Basically, it is possible, that the energy supply unit EE impresses permanent signals, e.g. dc voltages, upon the circuit, whereby the evaluation unit AE then detects interruptions in the rows and columns to infer therefrom which of the key elements has been actuated. Of course, as shown in FIG. 3, it is also conceivable to provide a bidirectional connection V between the evaluation unit AE and the energy supply unit EE for so coordinating the evaluation unit AE and the energy supply unit EE that respective test signals are triggered with defined signal pattern. Of course, the signal patterns should be unambiguously be distinguishable from contact bounce patterns. Also, there should be a continuous monitoring as to whether more than one opening process per row or column is encountered because this would indicate that key elements of the keyboard have been inadvertently actuated twice. Duration and time of the actuation and querying from which state which key element has been actuated may be used as safety criterion.

FIG. 4 shows a geometric arrangement of another keyboard TR according to the present invention. As depicted by way of a bold continuous line, the keyboard TR may deviate from a rectangular configuration. Assuming the case that the keyboard TR defines a cutoff rectangle of key elements T1 to T20, while positions, which would be available if the keyboard is not cutoff, are realized as blank fields B1 to B4, it is possible to simply bridge the blank fields B1 to B4 through electric paths. As a result, twenty key elements T1 to T20 have still only a number of twenty external terminals, as indicated by the arrows. Although the provision of twenty-four key elements of a keyboard that also sweeps over the blank fields would also lead to twenty external terminals. Still the overall saving of external lines, as realized by the column-row concept according to the present invention, is significant compared to the prior art because a connection of twenty key elements according to the conventional four-wire concept would result in eighty peripheral connections, and according to the three-wire concept still to sixty peripheral connections.

While the invention has been illustrated and described in connection with currently preferred embodiments shown and described in detail, it is not intended to be limited to the details shown since various modifications and structural changes may be made without departing in any way from the spirit of the present invention. The embodiments were chosen and described in order to best explain the principles of the invention and practical application to thereby enable a person skilled in the art to best utilize the invention and various embodiments with various modifications as are suited to the particular use contemplated.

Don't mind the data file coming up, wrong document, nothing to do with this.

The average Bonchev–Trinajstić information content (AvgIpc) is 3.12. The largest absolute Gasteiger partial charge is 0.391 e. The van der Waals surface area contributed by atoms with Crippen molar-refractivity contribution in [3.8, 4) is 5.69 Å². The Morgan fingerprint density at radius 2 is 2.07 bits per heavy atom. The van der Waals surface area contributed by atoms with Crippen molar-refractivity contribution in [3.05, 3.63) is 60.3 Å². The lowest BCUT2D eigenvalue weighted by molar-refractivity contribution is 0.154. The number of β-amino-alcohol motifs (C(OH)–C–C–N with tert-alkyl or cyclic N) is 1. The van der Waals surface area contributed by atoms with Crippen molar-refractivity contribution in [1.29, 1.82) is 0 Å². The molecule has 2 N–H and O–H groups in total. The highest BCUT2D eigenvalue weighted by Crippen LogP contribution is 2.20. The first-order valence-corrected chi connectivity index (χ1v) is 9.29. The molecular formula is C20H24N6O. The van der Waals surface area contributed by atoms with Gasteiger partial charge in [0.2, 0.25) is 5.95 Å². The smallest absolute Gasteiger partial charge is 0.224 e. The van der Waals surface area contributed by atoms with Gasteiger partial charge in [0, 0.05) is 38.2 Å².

Patent Citations
Cited PatentFiling datePublication dateApplicantTitle
US3761945 *May 18, 1972Sep 25, 1973G EngleMini-wire control-system
US4326194 *Oct 10, 1979Apr 20, 1982The Singer CompanyDual encoded switching matrix
US4532497 *Jan 14, 1983Jul 30, 1985Polytel Corp.Matrix keyboard with plurality of sequences of cascaded electrical elements
US6417787 *Aug 24, 1999Jul 9, 2002United Microelectronics Corp.Method and apparatus for increasing the number of keys of a key-matrix
US6486674 *Jan 29, 2001Nov 26, 2002Siemens AktiengesellschaftMethod for detecting faults on safety oriented sensors
US6828902 *Aug 31, 2001Dec 7, 2004Soundcraft, Inc.Wireless data input to RFID reader
DE2517903A1Apr 23, 1975Nov 27, 1975Philips NvTastenfeld
DE19946471A1Sep 28, 1999Mar 29, 2001Siemens AgMultichannel safety-control switching element e.g. for industrial machines and equipment
Referenced by
Citing PatentFiling datePublication dateApplicantTitle
US7570166Mar 7, 2006Aug 4, 2009Alden Ray MRFID transponder arrays for sensing input and controlling processes
Classifications
U.S. Classification341/22, 324/423, 341/26, 200/6.00R, 200/5.00A
International ClassificationH03M11/22
Cooperative ClassificationH03M11/22
European ClassificationH03M11/22
Legal Events
DateCodeEventDescription
Mar 7, 2013FPAYFee payment
Year of fee payment: 8
Mar 9, 2009FPAYFee payment
Year of fee payment: 4
Jan 21, 2003ASAssignment
Owner name: SIEMENS AKTIENGESELLSCHAFT, GERMANY
Free format text: ASSIGNMENT OF ASSIGNORS INTEREST;ASSIGNOR:HAUF, RONALD;REEL/FRAME:013685/0591
Effective date: 20021203